It should have been a unique first ever bimetal design with the moon parts in silver and the rest in gold.

  10. Matt L. DeTectre says

    Yes, I agree this is wonderful design as is the WW2 Nisei medal. I’ll take a pass though as they are not silver. Unfortunately the mint doesn’t appear to do many medals in silver. The 911 medal is one of the few to my knowledge but I haven’t been much into the medals..

  11. In the Middle says

    That is pretty bad ass medal! I’ll check the finances after the 25th sets are paid for, but I should be able to swing a 3″. Agree with the others that a silver version would of been real nice.

  12. Two Cents says

    If you want to see the other designs for the New Frontier medal that were considered, go to the following link to last year’s Coin Update:

    http://news.coinupdate.com/new-frontier-congressional-gold-medal-designs-reviewed-by-ccac-0518/

    Anyone remember the large medals made by the Medallic Arts Company (MACO)? They created some of the most beautiful medals, including a series of lunar Apollo missions. I believe they were 2-1/2 inches in diameter, and struck in high relief in bronze and silver in an antique finish (which helped in preventing tarnishing). The silver ones were around five ounces of .999 fine silver. If I’m not mistaken, they were first sold for $5 in bronze and $20 in silver (at a time when silver was $2.50 or so an ounce). You will see them offered on eBay from time to time.

    Anyway, google “Medallic Arts” (or “MACO”) and “Apollo” and “medal” (or “medals” or “medallions”) and be impressed.

    I too would love to see the New Frontier medals in silver. However, like Wylson said, the amount of silver needed for the three inch version would be significantly greater than the ATB coins. One of the things that held up production of the ATB 5-ouncers was solving the problem of a large diameter, slim thickness coin (to come out to exactly five ounces). The New Frontier medals would have to be thicker to account for the high-relief design and the necessary striking pressure.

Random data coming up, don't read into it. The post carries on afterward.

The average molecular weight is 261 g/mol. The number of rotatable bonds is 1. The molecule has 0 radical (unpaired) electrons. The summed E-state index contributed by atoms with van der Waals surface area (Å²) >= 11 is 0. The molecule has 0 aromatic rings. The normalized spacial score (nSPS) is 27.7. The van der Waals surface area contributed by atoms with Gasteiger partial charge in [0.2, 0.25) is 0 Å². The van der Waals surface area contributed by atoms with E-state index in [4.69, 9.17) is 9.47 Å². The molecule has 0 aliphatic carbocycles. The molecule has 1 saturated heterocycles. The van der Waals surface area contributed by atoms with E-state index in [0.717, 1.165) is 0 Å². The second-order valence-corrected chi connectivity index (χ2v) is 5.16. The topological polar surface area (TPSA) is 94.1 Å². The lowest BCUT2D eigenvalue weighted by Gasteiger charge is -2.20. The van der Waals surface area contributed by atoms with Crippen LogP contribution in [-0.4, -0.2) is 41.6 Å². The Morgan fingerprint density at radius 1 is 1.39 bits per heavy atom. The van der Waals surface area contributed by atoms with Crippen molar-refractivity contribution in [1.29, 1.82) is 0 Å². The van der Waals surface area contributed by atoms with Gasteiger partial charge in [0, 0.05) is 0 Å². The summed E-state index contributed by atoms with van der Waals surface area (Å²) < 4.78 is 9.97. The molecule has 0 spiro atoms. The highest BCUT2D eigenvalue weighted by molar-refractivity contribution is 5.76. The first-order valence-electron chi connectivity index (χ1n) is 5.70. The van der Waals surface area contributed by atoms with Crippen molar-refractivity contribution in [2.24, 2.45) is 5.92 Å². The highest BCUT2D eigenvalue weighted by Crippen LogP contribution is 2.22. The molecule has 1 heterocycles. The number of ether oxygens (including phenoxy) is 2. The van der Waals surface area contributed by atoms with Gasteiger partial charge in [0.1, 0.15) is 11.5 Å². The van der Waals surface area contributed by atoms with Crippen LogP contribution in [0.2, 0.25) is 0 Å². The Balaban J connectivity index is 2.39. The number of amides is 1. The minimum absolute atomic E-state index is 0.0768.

The Medallic Arts medals were 2-1/2 inches in diameter with five ounces of pure silver and were quite thick. As another comparison, the Mint made the Statue of Liberty National Medals in 1986 for the statue’s 100th Anniversary, and they were three inches in diameter and contained around eight ounces of silver.

    It would be great if the Mint made medals for all of the manned Apollo missions beginning with Apollo 7, plus an Apollo 1 memorial medal. That would be a popular series, whether it was done in bronze or silver.

  13. MarkInFlorida says

    If people are wondering, precious metals are falling today because the other markets are crashing and people are selling PM because they need cash to cover their margin calls.

  14. Hidalgo says

    For y’all –

    Are you aware that the 2011 First Spouse medal set will be put on sale on December 1, 2011?

    I plan to buy the Nisei, New Frontier, and 2011 First Spouse set at one time to save on shipping costs.

    I don’t care about appreciation in value. These are great medals for a collector.

  15. Wylson says

    I agree with the above comment. I’m looking to get all these medals at once. Maybe throw in silver proof set or two.

  16. jason says

    are the 3″ medals made the same as the 1.5″ ones? i guess i mean is the quality of the 3″ medals better? some of my spouse medals have scratches on them. will probably pick up the frontier bronze when i get my spouse medals this year. i wish the spouse medals did not start with the new packaging in 2010 before most of the other coin sets.

  17. Crohnos says

    I just received my 3″ medal in the mail yesterday. Ok, so normally I buy items based on at least an assumption they will become more valuable in the future… any silver product seems like a good bet for this. However, I couldn’t let this medal pass by even if it never becomes worth more than what it is. I remember the moon shots as a kid and being glued to the B&W TV to see what would happen. I wanted to be an astronaut after Buzz made it to the moon… Of course, it didn’t happen, but what a dream. I think this medal is an outstanding piece to own, just from a historical perspective if nothing else. Now that NASA is nothing but a shell, this pays tribute to a time in our history when we were leading the world in innovation and heroisim. Remember Apollo 13? The whole world held it’s breath until our boys came home safe, and that only happended due to the innovation and “can do” attitude of the folks at NASA. The medal came in a plain cardboard box and a plastic stand for display. It is currently on top of my entertainment cabinet above the TV where I plan to place a small model Saturn V rocket as well. Personally, I love this medal. It’s big and heavey and beautifully detaild. My recommendation is to buy one!